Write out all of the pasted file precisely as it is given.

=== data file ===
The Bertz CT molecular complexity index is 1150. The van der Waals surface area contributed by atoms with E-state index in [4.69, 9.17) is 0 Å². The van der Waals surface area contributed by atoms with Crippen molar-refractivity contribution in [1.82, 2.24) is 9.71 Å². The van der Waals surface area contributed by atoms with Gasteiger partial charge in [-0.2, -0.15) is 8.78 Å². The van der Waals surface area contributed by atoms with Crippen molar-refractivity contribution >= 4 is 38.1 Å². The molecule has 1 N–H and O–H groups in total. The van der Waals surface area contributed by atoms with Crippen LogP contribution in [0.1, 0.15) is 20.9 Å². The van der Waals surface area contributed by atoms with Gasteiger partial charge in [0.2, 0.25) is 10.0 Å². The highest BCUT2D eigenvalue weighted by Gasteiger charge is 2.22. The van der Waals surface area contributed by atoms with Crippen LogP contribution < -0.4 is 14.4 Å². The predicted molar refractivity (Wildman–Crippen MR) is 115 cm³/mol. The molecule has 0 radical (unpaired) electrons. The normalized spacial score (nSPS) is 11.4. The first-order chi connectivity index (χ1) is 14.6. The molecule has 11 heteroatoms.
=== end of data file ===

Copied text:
The Bertz CT molecular complexity index is 1150. The van der Waals surface area contributed by atoms with E-state index in [4.69, 9.17) is 0 Å². The van der Waals surface area contributed by atoms with Crippen molar-refractivity contribution in [1.82, 2.24) is 9.71 Å². The van der Waals surface area contributed by atoms with Gasteiger partial charge in [-0.2, -0.15) is 8.78 Å². The van der Waals surface area contributed by atoms with Crippen molar-refractivity contribution >= 4 is 38.1 Å². The molecule has 1 N–H and O–H groups in total. The van der Waals surface area contributed by atoms with Crippen LogP contribution in [0.1, 0.15) is 20.9 Å². The van der Waals surface area contributed by atoms with Gasteiger partial charge in [0.2, 0.25) is 10.0 Å². The highest BCUT2D eigenvalue weighted by Gasteiger charge is 2.22. The van der Waals surface area contributed by atoms with Crippen LogP contribution < -0.4 is 14.4 Å². The predicted molar refractivity (Wildman–Crippen MR) is 115 cm³/mol. The molecule has 0 radical (unpaired) electrons. The normalized spacial score (nSPS) is 11.4. The first-order chi connectivity index (χ1) is 14.6. The molecule has 11 heteroatoms.